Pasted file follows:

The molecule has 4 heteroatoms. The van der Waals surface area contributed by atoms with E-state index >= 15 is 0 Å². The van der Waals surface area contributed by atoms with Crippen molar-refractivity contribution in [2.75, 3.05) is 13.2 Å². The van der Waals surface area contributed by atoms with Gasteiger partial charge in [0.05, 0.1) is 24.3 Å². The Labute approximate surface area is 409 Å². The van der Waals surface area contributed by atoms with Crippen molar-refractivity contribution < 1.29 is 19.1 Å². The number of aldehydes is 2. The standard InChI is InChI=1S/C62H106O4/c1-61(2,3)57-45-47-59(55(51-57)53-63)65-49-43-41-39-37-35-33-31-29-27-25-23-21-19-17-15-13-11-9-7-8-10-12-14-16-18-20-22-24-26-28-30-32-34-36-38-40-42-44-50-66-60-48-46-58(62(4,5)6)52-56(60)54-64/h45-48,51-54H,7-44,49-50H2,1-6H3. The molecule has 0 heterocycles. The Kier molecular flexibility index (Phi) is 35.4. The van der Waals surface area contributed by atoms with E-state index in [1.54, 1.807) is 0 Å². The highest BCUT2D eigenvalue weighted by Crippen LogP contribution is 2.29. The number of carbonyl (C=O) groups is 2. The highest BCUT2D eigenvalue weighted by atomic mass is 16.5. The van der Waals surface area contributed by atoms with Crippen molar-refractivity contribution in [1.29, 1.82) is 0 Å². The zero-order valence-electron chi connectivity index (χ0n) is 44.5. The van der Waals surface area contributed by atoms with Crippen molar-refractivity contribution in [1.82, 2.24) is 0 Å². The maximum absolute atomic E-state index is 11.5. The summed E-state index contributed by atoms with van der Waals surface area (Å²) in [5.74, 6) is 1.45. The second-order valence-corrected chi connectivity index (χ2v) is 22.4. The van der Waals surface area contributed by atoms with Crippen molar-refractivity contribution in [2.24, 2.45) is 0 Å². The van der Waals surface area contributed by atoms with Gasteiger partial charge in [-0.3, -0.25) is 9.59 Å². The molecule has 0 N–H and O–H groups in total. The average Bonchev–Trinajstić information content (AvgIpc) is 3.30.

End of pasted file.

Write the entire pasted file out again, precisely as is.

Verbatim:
The molecule has 4 heteroatoms. The van der Waals surface area contributed by atoms with E-state index >= 15 is 0 Å². The van der Waals surface area contributed by atoms with Crippen molar-refractivity contribution in [2.75, 3.05) is 13.2 Å². The van der Waals surface area contributed by atoms with Gasteiger partial charge in [0.05, 0.1) is 24.3 Å². The Labute approximate surface area is 409 Å². The van der Waals surface area contributed by atoms with Crippen molar-refractivity contribution < 1.29 is 19.1 Å². The number of aldehydes is 2. The standard InChI is InChI=1S/C62H106O4/c1-61(2,3)57-45-47-59(55(51-57)53-63)65-49-43-41-39-37-35-33-31-29-27-25-23-21-19-17-15-13-11-9-7-8-10-12-14-16-18-20-22-24-26-28-30-32-34-36-38-40-42-44-50-66-60-48-46-58(62(4,5)6)52-56(60)54-64/h45-48,51-54H,7-44,49-50H2,1-6H3. The molecule has 0 heterocycles. The Kier molecular flexibility index (Phi) is 35.4. The van der Waals surface area contributed by atoms with E-state index in [1.54, 1.807) is 0 Å². The highest BCUT2D eigenvalue weighted by Crippen LogP contribution is 2.29. The number of carbonyl (C=O) groups is 2. The highest BCUT2D eigenvalue weighted by atomic mass is 16.5. The van der Waals surface area contributed by atoms with Crippen molar-refractivity contribution in [1.29, 1.82) is 0 Å². The zero-order valence-electron chi connectivity index (χ0n) is 44.5. The van der Waals surface area contributed by atoms with Crippen molar-refractivity contribution in [1.82, 2.24) is 0 Å². The maximum absolute atomic E-state index is 11.5. The summed E-state index contributed by atoms with van der Waals surface area (Å²) in [5.74, 6) is 1.45. The second-order valence-corrected chi connectivity index (χ2v) is 22.4. The van der Waals surface area contributed by atoms with Crippen molar-refractivity contribution in [2.24, 2.45) is 0 Å². The van der Waals surface area contributed by atoms with Gasteiger partial charge in [-0.3, -0.25) is 9.59 Å². The molecule has 0 N–H and O–H groups in total. The average Bonchev–Trinajstić information content (AvgIpc) is 3.30.